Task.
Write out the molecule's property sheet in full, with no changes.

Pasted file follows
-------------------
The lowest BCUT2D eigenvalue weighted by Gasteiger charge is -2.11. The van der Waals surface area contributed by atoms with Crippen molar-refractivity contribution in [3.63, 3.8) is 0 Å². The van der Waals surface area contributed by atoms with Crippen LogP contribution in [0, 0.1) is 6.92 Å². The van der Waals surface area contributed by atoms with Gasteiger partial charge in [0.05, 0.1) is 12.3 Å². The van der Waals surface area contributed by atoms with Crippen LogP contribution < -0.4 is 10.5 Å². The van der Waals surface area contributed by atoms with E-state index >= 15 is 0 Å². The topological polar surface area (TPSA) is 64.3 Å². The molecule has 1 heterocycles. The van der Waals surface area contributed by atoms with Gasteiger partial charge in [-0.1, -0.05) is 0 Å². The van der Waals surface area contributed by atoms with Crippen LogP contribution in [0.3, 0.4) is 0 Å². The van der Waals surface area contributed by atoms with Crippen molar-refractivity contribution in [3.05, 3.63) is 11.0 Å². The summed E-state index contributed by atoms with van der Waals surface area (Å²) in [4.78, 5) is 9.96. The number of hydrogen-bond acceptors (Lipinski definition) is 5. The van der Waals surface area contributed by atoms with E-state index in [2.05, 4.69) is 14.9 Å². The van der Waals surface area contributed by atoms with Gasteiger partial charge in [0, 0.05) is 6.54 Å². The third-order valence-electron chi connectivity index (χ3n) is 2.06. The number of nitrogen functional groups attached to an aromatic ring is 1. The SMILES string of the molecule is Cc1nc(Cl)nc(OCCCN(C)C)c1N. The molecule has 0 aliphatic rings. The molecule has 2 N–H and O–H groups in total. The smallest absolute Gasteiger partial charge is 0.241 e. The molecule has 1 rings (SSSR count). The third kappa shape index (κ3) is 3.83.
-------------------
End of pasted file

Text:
The lowest BCUT2D eigenvalue weighted by Gasteiger charge is -2.11. The van der Waals surface area contributed by atoms with Crippen molar-refractivity contribution in [3.63, 3.8) is 0 Å². The van der Waals surface area contributed by atoms with Crippen LogP contribution in [0, 0.1) is 6.92 Å². The van der Waals surface area contributed by atoms with Gasteiger partial charge in [0.05, 0.1) is 12.3 Å². The van der Waals surface area contributed by atoms with Crippen LogP contribution < -0.4 is 10.5 Å². The van der Waals surface area contributed by atoms with E-state index >= 15 is 0 Å². The topological polar surface area (TPSA) is 64.3 Å². The molecule has 1 heterocycles. The van der Waals surface area contributed by atoms with Gasteiger partial charge in [-0.1, -0.05) is 0 Å². The van der Waals surface area contributed by atoms with Crippen LogP contribution in [0.3, 0.4) is 0 Å². The van der Waals surface area contributed by atoms with Crippen molar-refractivity contribution in [3.05, 3.63) is 11.0 Å². The summed E-state index contributed by atoms with van der Waals surface area (Å²) in [4.78, 5) is 9.96. The number of hydrogen-bond acceptors (Lipinski definition) is 5. The van der Waals surface area contributed by atoms with E-state index in [2.05, 4.69) is 14.9 Å². The van der Waals surface area contributed by atoms with Gasteiger partial charge in [0, 0.05) is 6.54 Å². The third-order valence-electron chi connectivity index (χ3n) is 2.06. The number of nitrogen functional groups attached to an aromatic ring is 1. The SMILES string of the molecule is Cc1nc(Cl)nc(OCCCN(C)C)c1N. The molecule has 0 aliphatic rings. The molecule has 2 N–H and O–H groups in total. The smallest absolute Gasteiger partial charge is 0.241 e. The molecule has 1 rings (SSSR count). The third kappa shape index (κ3) is 3.83.